It began, as so much of life does, with a lie.
In order to join Noom, the weight-loss app that bills itself as definitely not a weight-loss app, I had to get on a scale. Nope. So I made up a figure, one that I hoped was more than I actually weigh so that when I did get up the courage to weigh myself, I’d look like a huge success. To whom, I don’t know, but at 3:00 a.m., when I downloaded the app in desperation, that was my thinking. I kept recalling a tweet from one @MarthaKelly3 on Twitter: “Supposedly <Noom> is an innovative weight loss program but I am desperately hoping it’s a cult.”
I know this will come as a shock, but 2020 wasn’t kind to our waistlines. At no other point in history were so many individuals asking the question: What will I have for dinner tonight, the cake or the pizza? No, let’s make it the gin. According to a study in the JAMA Network Open journal, the average pandemic stay-at-home gained about two pounds a month. So it also should not be shocking to know that weight apps, already popular, were downloaded last year at a staggering rate. One study found that downloads of fitness and health apps increased by nearly 50 percent worldwide in the first half of 2020.
Two of the most popular are Noom (“moon” spelled backward; don’t ask) and WW, formerly Weight Watchers. WW has been around forever, so perhaps its growth was not as dramatic, but upstart Noom saw its revenue double in 2020. Here are some other useful 2020 statistics: according to Noom, users’ snacking increased by 198 percent in July 2020 relative to the beginning of the coronavirus crisis; and among the new calorie-burning activities logged on the app was … housecleaning. So, win-win.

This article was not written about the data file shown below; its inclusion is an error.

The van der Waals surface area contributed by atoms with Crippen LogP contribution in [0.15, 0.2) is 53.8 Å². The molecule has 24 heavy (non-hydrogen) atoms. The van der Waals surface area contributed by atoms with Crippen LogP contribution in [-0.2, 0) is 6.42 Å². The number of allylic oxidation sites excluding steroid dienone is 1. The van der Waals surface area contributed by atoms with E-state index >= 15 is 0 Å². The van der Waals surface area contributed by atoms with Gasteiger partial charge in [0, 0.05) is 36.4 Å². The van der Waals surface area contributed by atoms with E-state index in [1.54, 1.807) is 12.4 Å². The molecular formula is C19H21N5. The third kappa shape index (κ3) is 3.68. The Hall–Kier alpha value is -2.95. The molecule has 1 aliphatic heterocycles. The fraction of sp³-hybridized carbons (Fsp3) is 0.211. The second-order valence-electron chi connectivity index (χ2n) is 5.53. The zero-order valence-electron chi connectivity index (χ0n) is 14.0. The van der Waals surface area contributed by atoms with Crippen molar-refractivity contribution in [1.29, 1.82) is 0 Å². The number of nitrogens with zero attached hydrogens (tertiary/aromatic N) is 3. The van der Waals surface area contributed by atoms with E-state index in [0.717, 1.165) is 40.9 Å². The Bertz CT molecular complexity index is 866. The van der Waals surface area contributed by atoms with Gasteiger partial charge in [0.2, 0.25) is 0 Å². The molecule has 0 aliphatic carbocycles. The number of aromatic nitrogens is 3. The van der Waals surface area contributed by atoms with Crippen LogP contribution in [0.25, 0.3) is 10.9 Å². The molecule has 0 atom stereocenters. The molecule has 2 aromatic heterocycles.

It should not be shocking to know that weight apps, already popular, were downloaded last year at a staggering rate.
Putting aside our desire to drop a few—or a lot—and feel better, there’s a looming question at the heart of the Noom/WW explosion: How do you convince people that losing weight is not pathetic and impossible but kind of chic? You can’t, but at least you can try to assure them they’ve just downloaded the Yeezy of weight-loss apps.
Both Noom and WW have their own stans. But the truth is they’re not all that different. Both want to de-emphasize calorie counting and the diet mindset: it’s all about wellness, not weight loss.
WW shuns calorie counting altogether for a point system allotted to different types of food, and Noom, while allowing you to check calories, uses a color system: green, yellow, and red, referring to the various calorie densities of the stuff you’re eating. Both make logging the food you’re eating incredibly simple, with apparently everything you have ever eaten or imagined eating loaded into their databases, including Milk-Bones.
Well, maybe not everything. Semen is not listed, or wasn’t until Noom’s calorie logger gave me the cheerful prompt “Can’t find it? Let’s add it!” (Fifteen calories. The same as 1.5 ounces of broccoli. Your call.)
Both have exercise trackers and coaches and both offer group support, where anxious strangers tell you their issues with cheesecake. I am right there with them, though I do get annoyed at the inevitable humble-bragger who seems placed in the group just to show the rest of us up. (I’m talking to you, Jason, Mr. I-learned-to-pound-water-as-an-athlete, I-biked-one-hour-and-burned-675-calories. You and your Peloton can bite me.)
Semen is not listed, or wasn’t until Noom’s calorie logger gave me the cheerful prompt “Can’t find it? Let’s add it!” (Fifteen calories. The same as 1.5 ounces of broccoli. Your call.)